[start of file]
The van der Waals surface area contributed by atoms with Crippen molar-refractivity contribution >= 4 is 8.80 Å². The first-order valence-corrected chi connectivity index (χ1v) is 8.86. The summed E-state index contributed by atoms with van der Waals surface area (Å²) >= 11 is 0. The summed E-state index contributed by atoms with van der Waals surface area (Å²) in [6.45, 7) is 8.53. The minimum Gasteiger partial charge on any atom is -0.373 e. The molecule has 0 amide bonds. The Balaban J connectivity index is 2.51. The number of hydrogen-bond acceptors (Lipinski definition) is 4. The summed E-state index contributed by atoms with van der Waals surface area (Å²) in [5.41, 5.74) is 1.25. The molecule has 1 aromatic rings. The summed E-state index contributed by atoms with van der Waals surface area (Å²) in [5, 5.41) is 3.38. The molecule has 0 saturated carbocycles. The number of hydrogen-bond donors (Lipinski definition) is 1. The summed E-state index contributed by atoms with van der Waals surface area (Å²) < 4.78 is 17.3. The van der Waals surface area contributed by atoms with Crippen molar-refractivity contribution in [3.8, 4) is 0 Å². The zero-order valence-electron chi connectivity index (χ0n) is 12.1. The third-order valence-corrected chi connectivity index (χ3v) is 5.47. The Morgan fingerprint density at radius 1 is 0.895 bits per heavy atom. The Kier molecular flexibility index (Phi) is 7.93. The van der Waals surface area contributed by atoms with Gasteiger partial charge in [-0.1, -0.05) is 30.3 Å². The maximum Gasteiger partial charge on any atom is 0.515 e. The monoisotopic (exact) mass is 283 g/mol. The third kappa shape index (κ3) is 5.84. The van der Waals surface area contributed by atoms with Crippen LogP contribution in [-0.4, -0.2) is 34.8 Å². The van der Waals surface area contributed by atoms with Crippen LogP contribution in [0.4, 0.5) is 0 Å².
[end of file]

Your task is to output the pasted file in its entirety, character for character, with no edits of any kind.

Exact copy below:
The van der Waals surface area contributed by atoms with Crippen molar-refractivity contribution >= 4 is 8.80 Å². The first-order valence-corrected chi connectivity index (χ1v) is 8.86. The summed E-state index contributed by atoms with van der Waals surface area (Å²) >= 11 is 0. The summed E-state index contributed by atoms with van der Waals surface area (Å²) in [6.45, 7) is 8.53. The minimum Gasteiger partial charge on any atom is -0.373 e. The molecule has 0 amide bonds. The Balaban J connectivity index is 2.51. The number of hydrogen-bond acceptors (Lipinski definition) is 4. The summed E-state index contributed by atoms with van der Waals surface area (Å²) in [5.41, 5.74) is 1.25. The molecule has 1 aromatic rings. The summed E-state index contributed by atoms with van der Waals surface area (Å²) in [5, 5.41) is 3.38. The molecule has 0 saturated carbocycles. The number of hydrogen-bond donors (Lipinski definition) is 1. The summed E-state index contributed by atoms with van der Waals surface area (Å²) < 4.78 is 17.3. The van der Waals surface area contributed by atoms with Crippen molar-refractivity contribution in [3.8, 4) is 0 Å². The zero-order valence-electron chi connectivity index (χ0n) is 12.1. The third-order valence-corrected chi connectivity index (χ3v) is 5.47. The Morgan fingerprint density at radius 1 is 0.895 bits per heavy atom. The Kier molecular flexibility index (Phi) is 7.93. The van der Waals surface area contributed by atoms with Gasteiger partial charge in [-0.1, -0.05) is 30.3 Å². The maximum Gasteiger partial charge on any atom is 0.515 e. The monoisotopic (exact) mass is 283 g/mol. The third kappa shape index (κ3) is 5.84. The van der Waals surface area contributed by atoms with Crippen LogP contribution in [-0.4, -0.2) is 34.8 Å². The van der Waals surface area contributed by atoms with Crippen LogP contribution in [0.4, 0.5) is 0 Å².